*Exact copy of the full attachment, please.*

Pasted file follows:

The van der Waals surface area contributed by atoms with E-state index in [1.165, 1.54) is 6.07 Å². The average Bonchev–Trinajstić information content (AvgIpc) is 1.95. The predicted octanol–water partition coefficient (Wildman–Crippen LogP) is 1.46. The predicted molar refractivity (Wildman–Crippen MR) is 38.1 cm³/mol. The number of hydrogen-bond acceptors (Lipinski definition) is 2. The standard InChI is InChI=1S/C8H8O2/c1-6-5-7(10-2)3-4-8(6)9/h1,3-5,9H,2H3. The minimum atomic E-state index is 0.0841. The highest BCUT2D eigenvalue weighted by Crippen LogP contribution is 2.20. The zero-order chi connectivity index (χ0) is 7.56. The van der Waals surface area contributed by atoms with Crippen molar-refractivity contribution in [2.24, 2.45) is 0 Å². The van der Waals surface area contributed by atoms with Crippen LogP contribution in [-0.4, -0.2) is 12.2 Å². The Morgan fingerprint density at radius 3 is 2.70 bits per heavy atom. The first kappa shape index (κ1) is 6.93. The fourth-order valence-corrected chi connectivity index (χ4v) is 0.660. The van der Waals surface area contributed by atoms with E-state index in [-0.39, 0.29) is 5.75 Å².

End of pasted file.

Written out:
The van der Waals surface area contributed by atoms with E-state index in [1.165, 1.54) is 6.07 Å². The average Bonchev–Trinajstić information content (AvgIpc) is 1.95. The predicted octanol–water partition coefficient (Wildman–Crippen LogP) is 1.46. The predicted molar refractivity (Wildman–Crippen MR) is 38.1 cm³/mol. The number of hydrogen-bond acceptors (Lipinski definition) is 2. The standard InChI is InChI=1S/C8H8O2/c1-6-5-7(10-2)3-4-8(6)9/h1,3-5,9H,2H3. The minimum atomic E-state index is 0.0841. The highest BCUT2D eigenvalue weighted by Crippen LogP contribution is 2.20. The zero-order chi connectivity index (χ0) is 7.56. The van der Waals surface area contributed by atoms with Crippen molar-refractivity contribution in [2.24, 2.45) is 0 Å². The van der Waals surface area contributed by atoms with Crippen LogP contribution in [-0.4, -0.2) is 12.2 Å². The Morgan fingerprint density at radius 3 is 2.70 bits per heavy atom. The first kappa shape index (κ1) is 6.93. The fourth-order valence-corrected chi connectivity index (χ4v) is 0.660. The van der Waals surface area contributed by atoms with E-state index in [-0.39, 0.29) is 5.75 Å².